Lowest-Scoring Super Bowl Generates Lowest Ratings in Decade

epa07341586 New England Patriots running back James White (Top) gets tackled by Los Angeles Rams inside linebacker Cory Littleton (L) during the first half of Super Bowl LIII at Mercedes-Benz Stadium in Atlanta, Georgia, USA, 03 February 2019. EPA-EFE/LARRY W. SMITH

The lowest-scoring Super Bowl in history also didn’t score with viewers.

The game’s U.S. audience declined 5 percent to 98.2 million, the worst showing since 2008, according to Nielsen data. Broadcaster CBS Corp. put its total viewership figure at 100.7 million — including online viewers — though that too would represent the least in about a decade.

The Super Bowl remains the most-watched TV event, but it has now lost viewers for four straight years. In Sunday’s game, the New England Patriots defeated the Los Angeles Rams 13-3 — a score that might have kept more people from tuning in. The audience was the smallest since New England played the New York Giants in 2008, according to Nielsen.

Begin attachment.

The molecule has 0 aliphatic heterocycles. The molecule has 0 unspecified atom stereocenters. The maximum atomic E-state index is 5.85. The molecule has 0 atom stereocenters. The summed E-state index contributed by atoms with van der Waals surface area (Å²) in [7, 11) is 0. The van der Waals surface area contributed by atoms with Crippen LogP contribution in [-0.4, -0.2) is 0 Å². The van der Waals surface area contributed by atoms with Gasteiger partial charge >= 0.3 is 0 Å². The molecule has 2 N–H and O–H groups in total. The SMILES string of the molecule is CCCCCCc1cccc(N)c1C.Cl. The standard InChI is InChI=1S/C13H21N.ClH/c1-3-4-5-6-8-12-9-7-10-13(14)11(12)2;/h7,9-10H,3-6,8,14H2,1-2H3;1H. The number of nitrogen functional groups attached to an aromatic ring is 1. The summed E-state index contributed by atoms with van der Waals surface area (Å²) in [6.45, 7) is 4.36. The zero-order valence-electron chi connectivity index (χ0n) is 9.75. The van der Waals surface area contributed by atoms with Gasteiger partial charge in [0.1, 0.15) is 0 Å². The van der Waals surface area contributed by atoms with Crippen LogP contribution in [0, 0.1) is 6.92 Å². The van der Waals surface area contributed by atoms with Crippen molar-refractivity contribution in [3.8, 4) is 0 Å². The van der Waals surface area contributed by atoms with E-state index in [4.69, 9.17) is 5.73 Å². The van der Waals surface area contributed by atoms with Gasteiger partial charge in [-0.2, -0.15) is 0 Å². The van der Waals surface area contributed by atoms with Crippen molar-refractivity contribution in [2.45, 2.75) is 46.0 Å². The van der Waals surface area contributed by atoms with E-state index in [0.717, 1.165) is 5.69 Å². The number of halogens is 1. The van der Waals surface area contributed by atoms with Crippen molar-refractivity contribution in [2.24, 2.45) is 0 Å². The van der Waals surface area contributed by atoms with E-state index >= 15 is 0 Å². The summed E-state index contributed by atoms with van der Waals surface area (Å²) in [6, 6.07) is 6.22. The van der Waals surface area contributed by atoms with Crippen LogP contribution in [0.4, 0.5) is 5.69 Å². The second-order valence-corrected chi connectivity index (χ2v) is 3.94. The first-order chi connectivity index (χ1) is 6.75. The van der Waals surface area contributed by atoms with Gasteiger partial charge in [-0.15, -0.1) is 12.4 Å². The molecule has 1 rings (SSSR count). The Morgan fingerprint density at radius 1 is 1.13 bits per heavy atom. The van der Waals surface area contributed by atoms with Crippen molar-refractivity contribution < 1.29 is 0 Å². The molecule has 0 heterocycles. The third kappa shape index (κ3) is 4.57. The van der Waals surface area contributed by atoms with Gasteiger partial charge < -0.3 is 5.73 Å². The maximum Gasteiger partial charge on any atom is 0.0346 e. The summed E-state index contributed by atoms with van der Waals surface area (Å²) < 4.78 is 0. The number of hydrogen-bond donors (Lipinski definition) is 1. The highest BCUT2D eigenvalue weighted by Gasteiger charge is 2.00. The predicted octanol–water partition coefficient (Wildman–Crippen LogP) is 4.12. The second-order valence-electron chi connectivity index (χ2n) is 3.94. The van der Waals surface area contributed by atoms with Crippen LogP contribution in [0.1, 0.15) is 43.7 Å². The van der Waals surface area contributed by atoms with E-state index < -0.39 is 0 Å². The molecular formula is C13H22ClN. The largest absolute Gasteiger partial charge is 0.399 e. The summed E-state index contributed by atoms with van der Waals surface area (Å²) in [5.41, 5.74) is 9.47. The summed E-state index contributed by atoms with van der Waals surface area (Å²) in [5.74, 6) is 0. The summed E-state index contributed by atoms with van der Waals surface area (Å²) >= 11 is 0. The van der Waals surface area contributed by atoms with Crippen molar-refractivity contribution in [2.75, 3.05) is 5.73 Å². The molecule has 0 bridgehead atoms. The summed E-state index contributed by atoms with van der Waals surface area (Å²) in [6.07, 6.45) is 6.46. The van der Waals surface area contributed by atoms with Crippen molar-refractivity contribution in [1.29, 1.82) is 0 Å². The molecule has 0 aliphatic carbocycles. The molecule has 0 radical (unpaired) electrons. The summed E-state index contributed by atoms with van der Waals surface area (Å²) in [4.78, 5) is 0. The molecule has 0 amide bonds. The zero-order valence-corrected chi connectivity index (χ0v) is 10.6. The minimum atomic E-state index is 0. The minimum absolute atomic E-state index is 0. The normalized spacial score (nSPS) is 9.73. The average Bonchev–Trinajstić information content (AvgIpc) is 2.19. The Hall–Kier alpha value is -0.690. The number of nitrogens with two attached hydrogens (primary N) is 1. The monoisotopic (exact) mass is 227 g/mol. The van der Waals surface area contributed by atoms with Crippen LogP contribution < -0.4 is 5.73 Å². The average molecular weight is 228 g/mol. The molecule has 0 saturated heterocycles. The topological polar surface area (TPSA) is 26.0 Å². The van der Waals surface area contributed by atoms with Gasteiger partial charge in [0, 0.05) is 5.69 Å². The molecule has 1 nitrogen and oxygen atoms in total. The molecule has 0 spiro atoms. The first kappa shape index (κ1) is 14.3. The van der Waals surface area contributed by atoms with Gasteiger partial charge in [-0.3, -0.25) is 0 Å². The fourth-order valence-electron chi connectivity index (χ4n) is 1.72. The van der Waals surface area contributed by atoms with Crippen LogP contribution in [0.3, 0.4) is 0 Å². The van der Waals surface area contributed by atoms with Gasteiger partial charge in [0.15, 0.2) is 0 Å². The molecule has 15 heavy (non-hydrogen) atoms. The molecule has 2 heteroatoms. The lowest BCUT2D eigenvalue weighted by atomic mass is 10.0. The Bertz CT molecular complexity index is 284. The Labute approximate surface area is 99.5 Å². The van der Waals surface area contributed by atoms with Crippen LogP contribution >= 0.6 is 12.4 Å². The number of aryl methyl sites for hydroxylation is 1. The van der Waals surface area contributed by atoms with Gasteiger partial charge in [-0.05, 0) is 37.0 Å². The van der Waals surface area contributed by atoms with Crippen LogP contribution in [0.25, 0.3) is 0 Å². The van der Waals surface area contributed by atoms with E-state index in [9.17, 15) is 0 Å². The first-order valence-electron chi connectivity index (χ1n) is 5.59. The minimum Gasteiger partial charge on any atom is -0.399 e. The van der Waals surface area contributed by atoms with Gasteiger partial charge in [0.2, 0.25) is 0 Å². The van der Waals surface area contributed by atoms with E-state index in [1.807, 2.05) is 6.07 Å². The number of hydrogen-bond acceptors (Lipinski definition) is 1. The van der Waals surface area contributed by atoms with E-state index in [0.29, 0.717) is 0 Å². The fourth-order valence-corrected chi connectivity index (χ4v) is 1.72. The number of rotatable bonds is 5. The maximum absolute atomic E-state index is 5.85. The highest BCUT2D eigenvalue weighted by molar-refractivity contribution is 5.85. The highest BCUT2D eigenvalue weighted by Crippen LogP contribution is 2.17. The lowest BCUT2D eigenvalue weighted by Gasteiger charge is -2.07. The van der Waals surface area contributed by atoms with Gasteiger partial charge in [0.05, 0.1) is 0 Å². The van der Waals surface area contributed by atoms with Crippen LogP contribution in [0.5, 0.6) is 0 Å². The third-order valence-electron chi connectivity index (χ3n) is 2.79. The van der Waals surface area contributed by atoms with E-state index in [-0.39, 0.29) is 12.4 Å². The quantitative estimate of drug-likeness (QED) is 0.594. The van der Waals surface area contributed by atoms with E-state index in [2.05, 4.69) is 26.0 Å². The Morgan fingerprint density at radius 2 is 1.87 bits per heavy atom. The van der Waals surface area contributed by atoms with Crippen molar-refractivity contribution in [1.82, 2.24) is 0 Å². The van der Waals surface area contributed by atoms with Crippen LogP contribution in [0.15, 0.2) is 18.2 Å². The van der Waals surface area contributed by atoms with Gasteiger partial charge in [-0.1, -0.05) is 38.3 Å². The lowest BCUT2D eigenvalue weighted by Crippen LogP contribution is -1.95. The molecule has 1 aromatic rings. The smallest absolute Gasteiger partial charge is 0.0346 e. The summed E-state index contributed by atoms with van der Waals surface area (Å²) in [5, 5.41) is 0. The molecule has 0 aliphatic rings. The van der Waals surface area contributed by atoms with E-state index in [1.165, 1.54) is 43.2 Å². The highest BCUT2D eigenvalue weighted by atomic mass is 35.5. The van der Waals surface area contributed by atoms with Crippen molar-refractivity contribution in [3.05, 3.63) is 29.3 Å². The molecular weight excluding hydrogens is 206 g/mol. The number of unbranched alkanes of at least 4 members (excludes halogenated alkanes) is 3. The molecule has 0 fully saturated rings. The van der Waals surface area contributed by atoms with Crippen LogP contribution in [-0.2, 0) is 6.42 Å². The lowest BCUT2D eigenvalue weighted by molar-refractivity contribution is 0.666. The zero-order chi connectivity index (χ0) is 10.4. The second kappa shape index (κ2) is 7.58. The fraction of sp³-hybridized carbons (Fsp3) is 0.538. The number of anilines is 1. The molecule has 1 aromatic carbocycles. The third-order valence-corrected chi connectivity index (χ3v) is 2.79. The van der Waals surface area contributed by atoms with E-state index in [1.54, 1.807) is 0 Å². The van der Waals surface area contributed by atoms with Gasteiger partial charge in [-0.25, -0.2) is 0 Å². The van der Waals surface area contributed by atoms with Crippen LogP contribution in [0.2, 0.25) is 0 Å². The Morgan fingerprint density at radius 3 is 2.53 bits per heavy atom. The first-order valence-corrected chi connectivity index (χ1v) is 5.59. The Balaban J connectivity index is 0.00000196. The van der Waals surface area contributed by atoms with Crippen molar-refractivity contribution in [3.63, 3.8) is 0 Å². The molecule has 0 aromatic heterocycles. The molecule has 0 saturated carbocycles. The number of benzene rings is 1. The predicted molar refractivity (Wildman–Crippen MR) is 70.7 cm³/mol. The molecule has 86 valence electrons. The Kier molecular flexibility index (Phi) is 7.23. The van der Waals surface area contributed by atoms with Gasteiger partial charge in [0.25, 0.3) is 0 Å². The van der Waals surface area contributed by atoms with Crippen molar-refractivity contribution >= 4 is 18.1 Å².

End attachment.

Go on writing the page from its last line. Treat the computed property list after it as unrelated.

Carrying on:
Last year’s high-scoring Super Bowl, in which the Philadelphia Eagles toppled the Patriots, attracted 103.4 million viewers on Comcast Corp.’s NBC.

Sunday night’s ratings were understandably more robust in the home markets of the two teams. The so-called overnight rating in Los Angeles was 44.6, the highest since 1996, CBS said earlier. The second-largest U.S. TV market after New York, Los Angeles lacked a team from 1995 to 2016, when the Rams returned from St. Louis and the Chargers moved from San Diego. In Boston, the ninth-largest market, the rating of 57.4 was the best since 2015, the network said.

CBS had exclusive U.S. rights to air the game. But with fewer people watching traditional TV, it streamed the Super Bowl on more platforms than ever before. It was on CBS Sports’ website and mobile app, as well as the CBS All Access subscription service.

The Super Bowl audience hit a record in 2015, when 114.4 million TV viewers tuned in to see New England beat Seattle.

This year’s game came after a year in which the National Football League and its broadcasting partners saw a turnaround, with a 5 percent increase in viewership in the regular season. DM


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